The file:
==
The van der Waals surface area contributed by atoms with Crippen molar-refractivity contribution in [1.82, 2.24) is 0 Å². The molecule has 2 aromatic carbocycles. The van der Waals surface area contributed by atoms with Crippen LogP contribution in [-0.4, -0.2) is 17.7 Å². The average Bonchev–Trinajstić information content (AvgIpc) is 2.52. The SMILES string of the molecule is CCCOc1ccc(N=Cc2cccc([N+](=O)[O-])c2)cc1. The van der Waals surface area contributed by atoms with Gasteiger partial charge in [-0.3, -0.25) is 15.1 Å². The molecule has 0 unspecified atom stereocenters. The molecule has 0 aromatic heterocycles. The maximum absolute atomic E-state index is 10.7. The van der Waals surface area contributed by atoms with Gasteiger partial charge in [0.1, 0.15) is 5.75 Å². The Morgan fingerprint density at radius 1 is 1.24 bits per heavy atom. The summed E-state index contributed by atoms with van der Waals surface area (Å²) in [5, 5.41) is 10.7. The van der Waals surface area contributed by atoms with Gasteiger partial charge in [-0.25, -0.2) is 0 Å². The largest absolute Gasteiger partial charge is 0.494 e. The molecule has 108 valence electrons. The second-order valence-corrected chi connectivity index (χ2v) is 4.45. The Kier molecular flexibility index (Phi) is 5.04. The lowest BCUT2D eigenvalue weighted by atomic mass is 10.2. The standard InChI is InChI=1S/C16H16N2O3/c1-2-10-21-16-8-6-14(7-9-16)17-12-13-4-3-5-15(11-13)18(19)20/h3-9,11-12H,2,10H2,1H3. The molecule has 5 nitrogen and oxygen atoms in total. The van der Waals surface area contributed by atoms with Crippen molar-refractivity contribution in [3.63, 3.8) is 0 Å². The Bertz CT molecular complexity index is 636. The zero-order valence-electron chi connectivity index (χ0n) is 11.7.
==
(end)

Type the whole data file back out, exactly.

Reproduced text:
The van der Waals surface area contributed by atoms with Crippen molar-refractivity contribution in [1.82, 2.24) is 0 Å². The molecule has 2 aromatic carbocycles. The van der Waals surface area contributed by atoms with Crippen LogP contribution in [-0.4, -0.2) is 17.7 Å². The average Bonchev–Trinajstić information content (AvgIpc) is 2.52. The SMILES string of the molecule is CCCOc1ccc(N=Cc2cccc([N+](=O)[O-])c2)cc1. The van der Waals surface area contributed by atoms with Gasteiger partial charge in [-0.3, -0.25) is 15.1 Å². The molecule has 0 unspecified atom stereocenters. The molecule has 0 aromatic heterocycles. The maximum absolute atomic E-state index is 10.7. The van der Waals surface area contributed by atoms with Gasteiger partial charge in [0.1, 0.15) is 5.75 Å². The Morgan fingerprint density at radius 1 is 1.24 bits per heavy atom. The summed E-state index contributed by atoms with van der Waals surface area (Å²) in [5, 5.41) is 10.7. The van der Waals surface area contributed by atoms with Gasteiger partial charge in [-0.25, -0.2) is 0 Å². The largest absolute Gasteiger partial charge is 0.494 e. The molecule has 108 valence electrons. The second-order valence-corrected chi connectivity index (χ2v) is 4.45. The Kier molecular flexibility index (Phi) is 5.04. The lowest BCUT2D eigenvalue weighted by atomic mass is 10.2. The standard InChI is InChI=1S/C16H16N2O3/c1-2-10-21-16-8-6-14(7-9-16)17-12-13-4-3-5-15(11-13)18(19)20/h3-9,11-12H,2,10H2,1H3. The molecule has 5 nitrogen and oxygen atoms in total. The van der Waals surface area contributed by atoms with Crippen molar-refractivity contribution in [3.63, 3.8) is 0 Å². The Bertz CT molecular complexity index is 636. The zero-order valence-electron chi connectivity index (χ0n) is 11.7.